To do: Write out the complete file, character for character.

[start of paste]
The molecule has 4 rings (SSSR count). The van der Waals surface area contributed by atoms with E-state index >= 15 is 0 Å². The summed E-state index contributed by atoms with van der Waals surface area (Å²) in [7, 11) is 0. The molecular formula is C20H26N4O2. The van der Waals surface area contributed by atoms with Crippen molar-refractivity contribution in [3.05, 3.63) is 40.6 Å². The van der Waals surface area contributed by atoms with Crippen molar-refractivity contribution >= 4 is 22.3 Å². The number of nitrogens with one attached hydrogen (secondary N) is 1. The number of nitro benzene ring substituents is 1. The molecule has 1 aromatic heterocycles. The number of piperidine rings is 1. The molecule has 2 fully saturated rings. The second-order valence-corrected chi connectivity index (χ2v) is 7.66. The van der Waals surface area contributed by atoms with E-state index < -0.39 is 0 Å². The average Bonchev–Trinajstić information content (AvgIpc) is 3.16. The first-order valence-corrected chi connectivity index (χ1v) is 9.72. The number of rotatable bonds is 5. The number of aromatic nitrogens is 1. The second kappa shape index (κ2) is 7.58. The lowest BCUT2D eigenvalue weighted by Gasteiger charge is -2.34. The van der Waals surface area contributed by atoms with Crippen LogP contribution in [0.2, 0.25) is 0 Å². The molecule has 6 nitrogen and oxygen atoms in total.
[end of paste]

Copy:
The molecule has 4 rings (SSSR count). The van der Waals surface area contributed by atoms with E-state index >= 15 is 0 Å². The summed E-state index contributed by atoms with van der Waals surface area (Å²) in [7, 11) is 0. The molecular formula is C20H26N4O2. The van der Waals surface area contributed by atoms with Crippen molar-refractivity contribution in [3.05, 3.63) is 40.6 Å². The van der Waals surface area contributed by atoms with Crippen molar-refractivity contribution >= 4 is 22.3 Å². The number of nitrogens with one attached hydrogen (secondary N) is 1. The number of nitro benzene ring substituents is 1. The molecule has 1 aromatic heterocycles. The number of piperidine rings is 1. The molecule has 2 fully saturated rings. The second-order valence-corrected chi connectivity index (χ2v) is 7.66. The van der Waals surface area contributed by atoms with E-state index < -0.39 is 0 Å². The average Bonchev–Trinajstić information content (AvgIpc) is 3.16. The first-order valence-corrected chi connectivity index (χ1v) is 9.72. The number of rotatable bonds is 5. The number of aromatic nitrogens is 1. The second kappa shape index (κ2) is 7.58. The lowest BCUT2D eigenvalue weighted by Gasteiger charge is -2.34. The van der Waals surface area contributed by atoms with Crippen LogP contribution in [0.2, 0.25) is 0 Å². The molecule has 6 nitrogen and oxygen atoms in total.